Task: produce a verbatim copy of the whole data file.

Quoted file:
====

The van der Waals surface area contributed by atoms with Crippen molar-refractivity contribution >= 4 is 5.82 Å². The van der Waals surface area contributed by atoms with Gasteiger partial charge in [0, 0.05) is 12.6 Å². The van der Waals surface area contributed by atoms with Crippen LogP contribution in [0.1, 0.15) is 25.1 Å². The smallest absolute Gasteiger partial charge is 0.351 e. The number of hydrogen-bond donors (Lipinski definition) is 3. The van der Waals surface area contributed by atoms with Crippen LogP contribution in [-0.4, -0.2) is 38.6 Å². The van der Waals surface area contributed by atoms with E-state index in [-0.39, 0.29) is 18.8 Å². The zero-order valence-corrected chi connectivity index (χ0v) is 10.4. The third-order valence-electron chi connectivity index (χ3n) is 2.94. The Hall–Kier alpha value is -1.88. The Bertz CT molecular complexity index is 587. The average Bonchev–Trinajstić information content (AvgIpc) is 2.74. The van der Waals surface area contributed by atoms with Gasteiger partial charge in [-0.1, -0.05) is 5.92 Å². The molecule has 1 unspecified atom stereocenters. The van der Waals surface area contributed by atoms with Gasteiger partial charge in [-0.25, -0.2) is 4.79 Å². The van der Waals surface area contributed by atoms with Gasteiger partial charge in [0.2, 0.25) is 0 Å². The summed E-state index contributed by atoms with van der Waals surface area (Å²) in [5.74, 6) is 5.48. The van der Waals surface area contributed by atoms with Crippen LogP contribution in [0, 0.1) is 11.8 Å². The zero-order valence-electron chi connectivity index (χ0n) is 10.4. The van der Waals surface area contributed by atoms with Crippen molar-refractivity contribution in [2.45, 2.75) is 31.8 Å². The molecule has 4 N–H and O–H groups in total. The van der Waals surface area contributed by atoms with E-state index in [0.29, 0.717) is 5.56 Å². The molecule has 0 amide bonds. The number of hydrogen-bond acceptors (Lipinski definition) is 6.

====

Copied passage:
The van der Waals surface area contributed by atoms with Crippen molar-refractivity contribution >= 4 is 5.82 Å². The van der Waals surface area contributed by atoms with Gasteiger partial charge in [0, 0.05) is 12.6 Å². The van der Waals surface area contributed by atoms with Crippen LogP contribution in [0.1, 0.15) is 25.1 Å². The smallest absolute Gasteiger partial charge is 0.351 e. The number of hydrogen-bond donors (Lipinski definition) is 3. The van der Waals surface area contributed by atoms with Crippen LogP contribution in [-0.4, -0.2) is 38.6 Å². The van der Waals surface area contributed by atoms with E-state index in [-0.39, 0.29) is 18.8 Å². The zero-order valence-corrected chi connectivity index (χ0v) is 10.4. The third-order valence-electron chi connectivity index (χ3n) is 2.94. The Hall–Kier alpha value is -1.88. The Bertz CT molecular complexity index is 587. The average Bonchev–Trinajstić information content (AvgIpc) is 2.74. The van der Waals surface area contributed by atoms with Gasteiger partial charge in [-0.1, -0.05) is 5.92 Å². The molecule has 1 unspecified atom stereocenters. The van der Waals surface area contributed by atoms with Gasteiger partial charge in [-0.25, -0.2) is 4.79 Å². The van der Waals surface area contributed by atoms with Gasteiger partial charge in [0.2, 0.25) is 0 Å². The summed E-state index contributed by atoms with van der Waals surface area (Å²) in [5.74, 6) is 5.48. The van der Waals surface area contributed by atoms with Crippen LogP contribution in [0, 0.1) is 11.8 Å². The zero-order valence-electron chi connectivity index (χ0n) is 10.4. The van der Waals surface area contributed by atoms with Crippen molar-refractivity contribution in [2.45, 2.75) is 31.8 Å². The molecule has 4 N–H and O–H groups in total. The van der Waals surface area contributed by atoms with E-state index in [0.29, 0.717) is 5.56 Å². The molecule has 0 amide bonds. The number of hydrogen-bond acceptors (Lipinski definition) is 6.